41. Recommendation 41

That the DPP consider charging Paria with what is commonly known as Corporate Manslaughter.

42. Recommendation 42

That the 6 month time limit be extended to 12 months on the application of OSH Authority to the Industrial Court where they can show good reason.

43. Recommendation 43

That the 2 year time limit be extended to 3 years on the application of the OSH Authority to the Industrial Court where they can show good reason.

44. Recommendation 44

That OSH Agency complete their investigation if they have not already done so

That OSH Authority then consider instigating summary proceedings against those we have herein identified. NOTE: with the limited timescale now available to them (ie 24 February 2024).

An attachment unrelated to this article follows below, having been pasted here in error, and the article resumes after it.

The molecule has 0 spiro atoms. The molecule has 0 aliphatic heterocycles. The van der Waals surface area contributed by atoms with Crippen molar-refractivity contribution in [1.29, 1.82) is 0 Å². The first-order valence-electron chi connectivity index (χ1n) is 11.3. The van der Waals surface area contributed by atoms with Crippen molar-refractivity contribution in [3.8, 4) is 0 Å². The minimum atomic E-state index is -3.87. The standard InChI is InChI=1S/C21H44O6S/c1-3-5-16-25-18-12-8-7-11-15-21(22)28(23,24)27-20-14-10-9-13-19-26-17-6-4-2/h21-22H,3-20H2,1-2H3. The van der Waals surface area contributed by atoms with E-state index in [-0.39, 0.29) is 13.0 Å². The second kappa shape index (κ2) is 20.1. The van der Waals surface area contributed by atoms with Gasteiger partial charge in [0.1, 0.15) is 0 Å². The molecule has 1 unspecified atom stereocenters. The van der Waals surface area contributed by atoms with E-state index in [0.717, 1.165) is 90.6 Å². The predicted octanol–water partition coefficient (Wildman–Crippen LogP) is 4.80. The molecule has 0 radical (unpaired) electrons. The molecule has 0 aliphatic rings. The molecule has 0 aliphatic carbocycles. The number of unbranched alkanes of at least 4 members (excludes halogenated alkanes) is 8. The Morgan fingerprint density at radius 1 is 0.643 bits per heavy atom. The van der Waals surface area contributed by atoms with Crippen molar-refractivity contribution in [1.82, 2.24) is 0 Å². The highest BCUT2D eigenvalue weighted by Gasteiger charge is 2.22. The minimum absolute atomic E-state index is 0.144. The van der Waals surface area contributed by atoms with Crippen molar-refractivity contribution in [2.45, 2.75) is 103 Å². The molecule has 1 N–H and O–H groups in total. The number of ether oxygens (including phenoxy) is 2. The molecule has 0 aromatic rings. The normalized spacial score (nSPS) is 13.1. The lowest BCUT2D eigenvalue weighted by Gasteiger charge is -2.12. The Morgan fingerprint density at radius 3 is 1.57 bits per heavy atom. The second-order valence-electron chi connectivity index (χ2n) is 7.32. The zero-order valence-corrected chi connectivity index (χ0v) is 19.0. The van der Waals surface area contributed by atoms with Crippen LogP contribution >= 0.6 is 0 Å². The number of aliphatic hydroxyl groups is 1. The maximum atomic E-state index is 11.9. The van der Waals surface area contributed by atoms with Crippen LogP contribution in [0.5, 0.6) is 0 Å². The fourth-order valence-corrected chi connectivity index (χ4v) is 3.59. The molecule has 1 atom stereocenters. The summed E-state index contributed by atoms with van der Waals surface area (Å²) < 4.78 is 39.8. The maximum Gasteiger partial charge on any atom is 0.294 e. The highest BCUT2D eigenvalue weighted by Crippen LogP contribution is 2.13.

45. Recommendation 45

All designated “high-risk jobs” must ensure that JSA is not generic. It must address the particular task with in-depth analysis of all potential hazards and the necessary mitigation steps to be adopted. Specifically, in relation to Diving Operations, a section should be included, titled “Differential Pressure Conditions and Hazards

46. Recommendation 46

Work permits must also reference the applicable JSA and all personnel must sign that they have read it. Where specific hazards such as AP are identified in the JSA they should appear on the Work Permit as having been considered and either neutralized or ameliorated. What is essential is that everyone knows there is a potential latent AP hazard where they are working.

47. Recommendation 47

Any changes to original procedures set out in an MS and JSA should be carefully managed and a new or amended MS and JSA developed. Having and executing a robust management of change “MOC” procedure is essential in ensuring effective communication and safety.